Sunni-backed leader: Crisis tearing Iraq apart
BAGHDAD—Iraq needs new leaders to prevent the country from disintegrating, the leader of the main Sunni-backed bloc said Wednesday, reflecting the severity of a sectarian political battle in the Shiite-led government, accompanied by violence, just a month after the exit of U.S. forces.
The leader of the Iraqiya bloc, Ayad Allawi, was responding to a bold step by Shiite Prime Minister Nouri al-Maliki, issuing an arrest warrant against the nation's top Sunni official, sending him into virtual internal exile.
"Iraq is at a crossroads and I say that Iraq needs forgiving leaders, who will raise above their personal hatred," Allawi told a new conference in Baghdad, accusing the government of stoking sectarian tensions to divert attention from its failures.
Last month, al-Maliki's government issued an arrest warrant against Sunni Vice President Tareq al-Hashemi, charging he ran death squads that targeted Shiite officials. In protest, Iraqiya began boycotting parliament and Cabinet sessions. On Tuesday the remaining Cabinet ministers suspended the Sunni-backed members until they end their boycott.
Al-Hashemi denied charges and fled to the autonomous Kurdish region in Iraq, out of reach of authorities in Baghdad. He is refusing to return for trial in Baghdad.
The political battle coincides with a wave of bombing attacks, most of them targeting Shiites, killing more than 160 people this year. The twin crises have raised fears of a reprise of a conflict five years ago, when heavily armed Shiite and Sunni militias battled each other and brought the nation to the brink of civil war.
On Wednesday, security forces detained another senior Sunni official, authorities said in Baghdad. Riyadh al-Adhadh, the deputy president of Baghdad's Provincial Council and a member of the Iraqi Islamic Party, was taken into custody on Wednesday morning on terrorism charges, the Council said.
Allawi accused al-Maliki of unfairly targeting Sunni officials and deliberately triggering a political crisis that is tearing Iraq apart. Allawi said Iraq needs a new prime minister or new elections.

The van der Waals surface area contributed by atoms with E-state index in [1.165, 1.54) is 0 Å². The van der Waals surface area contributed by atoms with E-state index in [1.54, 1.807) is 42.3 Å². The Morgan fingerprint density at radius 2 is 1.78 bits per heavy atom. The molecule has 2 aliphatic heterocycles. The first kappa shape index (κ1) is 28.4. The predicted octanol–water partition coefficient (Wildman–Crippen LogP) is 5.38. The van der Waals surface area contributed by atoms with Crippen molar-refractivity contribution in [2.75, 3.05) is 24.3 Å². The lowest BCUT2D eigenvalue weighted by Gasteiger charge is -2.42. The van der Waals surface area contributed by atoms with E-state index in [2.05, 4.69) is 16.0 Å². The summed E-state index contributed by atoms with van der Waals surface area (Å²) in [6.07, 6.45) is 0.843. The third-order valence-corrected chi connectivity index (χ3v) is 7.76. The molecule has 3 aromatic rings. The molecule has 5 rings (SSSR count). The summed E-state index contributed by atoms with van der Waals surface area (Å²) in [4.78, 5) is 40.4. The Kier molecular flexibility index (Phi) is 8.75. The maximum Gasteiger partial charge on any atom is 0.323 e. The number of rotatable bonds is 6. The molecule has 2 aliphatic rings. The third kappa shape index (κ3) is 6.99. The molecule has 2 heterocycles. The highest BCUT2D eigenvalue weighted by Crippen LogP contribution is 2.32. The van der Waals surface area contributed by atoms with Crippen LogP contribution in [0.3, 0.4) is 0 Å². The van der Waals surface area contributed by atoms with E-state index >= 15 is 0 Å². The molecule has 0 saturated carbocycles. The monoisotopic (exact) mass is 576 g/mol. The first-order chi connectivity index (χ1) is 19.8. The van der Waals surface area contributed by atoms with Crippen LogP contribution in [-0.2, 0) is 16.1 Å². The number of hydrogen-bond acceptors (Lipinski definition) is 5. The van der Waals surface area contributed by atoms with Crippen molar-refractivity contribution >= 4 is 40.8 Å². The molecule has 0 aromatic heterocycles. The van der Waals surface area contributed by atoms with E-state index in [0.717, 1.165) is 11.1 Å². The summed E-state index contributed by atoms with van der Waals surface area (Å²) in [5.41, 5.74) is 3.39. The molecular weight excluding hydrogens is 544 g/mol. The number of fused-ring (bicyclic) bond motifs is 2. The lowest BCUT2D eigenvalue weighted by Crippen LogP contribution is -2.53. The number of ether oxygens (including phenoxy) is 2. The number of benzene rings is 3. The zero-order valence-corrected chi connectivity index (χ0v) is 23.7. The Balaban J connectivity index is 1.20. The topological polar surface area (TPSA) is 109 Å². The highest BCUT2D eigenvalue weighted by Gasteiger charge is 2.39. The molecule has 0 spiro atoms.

"This is not the country that we fought the dictatorship for ... (and) not the democracy and freedom that we made sacrifices for," said Allawi, who served as prime minister in the government the U.S. formed after toppling Saddam Hussein's regime in 2003.
If it prefers not to call an election, Allawi said, al-Maliki's "National Alliance bloc should name a new prime minister," who will respect the U.S.-brokered power-sharing agreement that enabled the formation of the current government after months of political bargaining following an inconclusive parliamentary election in March 2010.
The government crisis has intensified sectarian resentments that have remained raw in Iraq since the 2003 U.S.-led invasion unleashed fierce fighting between Sunni and Shiite militias battling for dominance and killing tens of thousands civilians on both sides of the sectarian divide just a few years ago.
Attacks have surged since the last U.S. troops left Dec. 18.
On Wednesday, suspected insurgents killed a member of the government-allied Sunni militia along with three of his sons in the city of Latifiyah, about 20 miles (30 kilometers) south of Baghdad.
In Baghdad, police officials said a mortar round landed near the Turkish Embassy in the northeastern part of the capital. There were no casualties.
Associated Press writer Barbara Surk contributed to this report.